Trust Supports Launch of Community Shares Project
The Trust's Nigel McKinney (left) with Down to Earth's Gill McNeill and Greg Sachno.

Trust Supports Launch of Community Shares Project

27 January 2015

Down to Earth NI, a new community-led, environmentally aware burial project recently launched what is hoped will become Northern Ireland’s first woodland burial site in County Down.

Support for the development of Down to Earth NI and the issue of the share offer has come from the Building Change Trust through Cooperative Alternatives as part of a 3 year project to support the development of community benefit societies in Northern Ireland raising money through community share offers.

The Community Benefit Society aims to raise £40,000 to fund planning, site preparation and initial running costs. Minimum share investment starts at £800 with an asset lock providing security for any funds invested.

Rising demand for burials in Northern Ireland, limited space and the unavailability of pre-purchased burial plots in most areas make the advance plot purchase with Down to Earth NI more convenient. Although a new concept in Northern Ireland, there are currently some 270 sites across the rest of the UK and one in the ROI.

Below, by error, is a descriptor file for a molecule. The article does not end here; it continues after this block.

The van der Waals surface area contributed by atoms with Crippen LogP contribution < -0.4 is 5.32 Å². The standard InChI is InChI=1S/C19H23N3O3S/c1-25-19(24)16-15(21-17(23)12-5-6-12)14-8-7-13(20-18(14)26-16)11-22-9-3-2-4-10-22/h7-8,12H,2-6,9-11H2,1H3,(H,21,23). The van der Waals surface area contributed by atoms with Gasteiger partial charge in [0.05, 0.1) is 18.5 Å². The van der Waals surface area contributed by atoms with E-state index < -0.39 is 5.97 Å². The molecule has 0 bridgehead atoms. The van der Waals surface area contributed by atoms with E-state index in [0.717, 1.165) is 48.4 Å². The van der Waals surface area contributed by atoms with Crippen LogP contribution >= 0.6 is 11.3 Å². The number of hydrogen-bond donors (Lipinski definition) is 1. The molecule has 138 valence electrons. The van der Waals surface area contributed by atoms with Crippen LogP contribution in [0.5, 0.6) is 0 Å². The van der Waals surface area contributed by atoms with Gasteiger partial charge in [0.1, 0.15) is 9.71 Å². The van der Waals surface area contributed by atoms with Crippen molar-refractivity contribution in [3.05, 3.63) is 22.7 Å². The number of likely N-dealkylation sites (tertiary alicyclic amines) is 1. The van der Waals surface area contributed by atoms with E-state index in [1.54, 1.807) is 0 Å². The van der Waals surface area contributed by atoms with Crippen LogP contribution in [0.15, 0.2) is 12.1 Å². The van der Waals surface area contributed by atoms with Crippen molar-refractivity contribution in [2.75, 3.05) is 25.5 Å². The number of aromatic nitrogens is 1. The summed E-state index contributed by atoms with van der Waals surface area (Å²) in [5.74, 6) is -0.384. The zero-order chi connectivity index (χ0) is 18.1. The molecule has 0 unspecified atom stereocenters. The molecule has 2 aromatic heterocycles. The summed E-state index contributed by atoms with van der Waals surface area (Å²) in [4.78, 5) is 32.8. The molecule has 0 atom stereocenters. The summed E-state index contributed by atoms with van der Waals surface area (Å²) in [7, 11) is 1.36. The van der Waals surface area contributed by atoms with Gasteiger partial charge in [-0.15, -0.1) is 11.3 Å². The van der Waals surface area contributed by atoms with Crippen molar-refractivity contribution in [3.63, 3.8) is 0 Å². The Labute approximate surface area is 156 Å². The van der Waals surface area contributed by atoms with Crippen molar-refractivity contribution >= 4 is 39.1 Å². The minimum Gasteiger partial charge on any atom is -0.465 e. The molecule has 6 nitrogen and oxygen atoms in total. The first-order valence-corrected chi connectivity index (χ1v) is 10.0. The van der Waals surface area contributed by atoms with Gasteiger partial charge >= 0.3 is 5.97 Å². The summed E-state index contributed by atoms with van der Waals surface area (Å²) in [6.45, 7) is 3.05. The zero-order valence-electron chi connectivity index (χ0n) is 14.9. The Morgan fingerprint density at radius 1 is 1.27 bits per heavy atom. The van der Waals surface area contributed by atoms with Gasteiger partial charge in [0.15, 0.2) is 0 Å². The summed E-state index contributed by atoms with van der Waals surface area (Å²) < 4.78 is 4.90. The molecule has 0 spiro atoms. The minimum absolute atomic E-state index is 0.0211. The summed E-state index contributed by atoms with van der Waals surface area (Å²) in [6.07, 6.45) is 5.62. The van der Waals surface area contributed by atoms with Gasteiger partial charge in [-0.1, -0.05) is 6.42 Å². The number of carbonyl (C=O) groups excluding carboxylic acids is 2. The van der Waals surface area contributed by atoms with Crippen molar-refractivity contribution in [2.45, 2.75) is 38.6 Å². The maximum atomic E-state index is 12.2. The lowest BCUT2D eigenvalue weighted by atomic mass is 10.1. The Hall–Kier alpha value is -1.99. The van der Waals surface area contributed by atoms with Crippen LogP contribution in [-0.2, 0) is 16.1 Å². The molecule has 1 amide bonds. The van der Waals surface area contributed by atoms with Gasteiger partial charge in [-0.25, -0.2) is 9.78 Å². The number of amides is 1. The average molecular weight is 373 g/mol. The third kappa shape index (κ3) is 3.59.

Chair of Down to Earth NI, James Orr, said: “We are inviting people to join us as investing members. During 2014, over 200 people expressed interest or pledged their investment.

"We want to raise our start up finance only from members and supporters in line with the ethos of the Society. Down to Earth NI will be owned by the community for the community and importantly, is for all faiths and those with no faith. Everyone is welcome".

Trees of remembrance will be planted for those who desire a quiet, contemplative place to remember a loved one who perhaps died in a past war or is buried elsewhere.

Nigel McKinney, Building Change Trust, Director of Operations, said: “The Building Change Trust is committed to developing and testing out new forms of Social Finance and encouraging Social Innovation in Northern Ireland.

 “Seeing the success in the rest of the UK, we feel this type of community buy-in and investment could really take off and are excited to see the development of the Community Shares project throughout 2015”.

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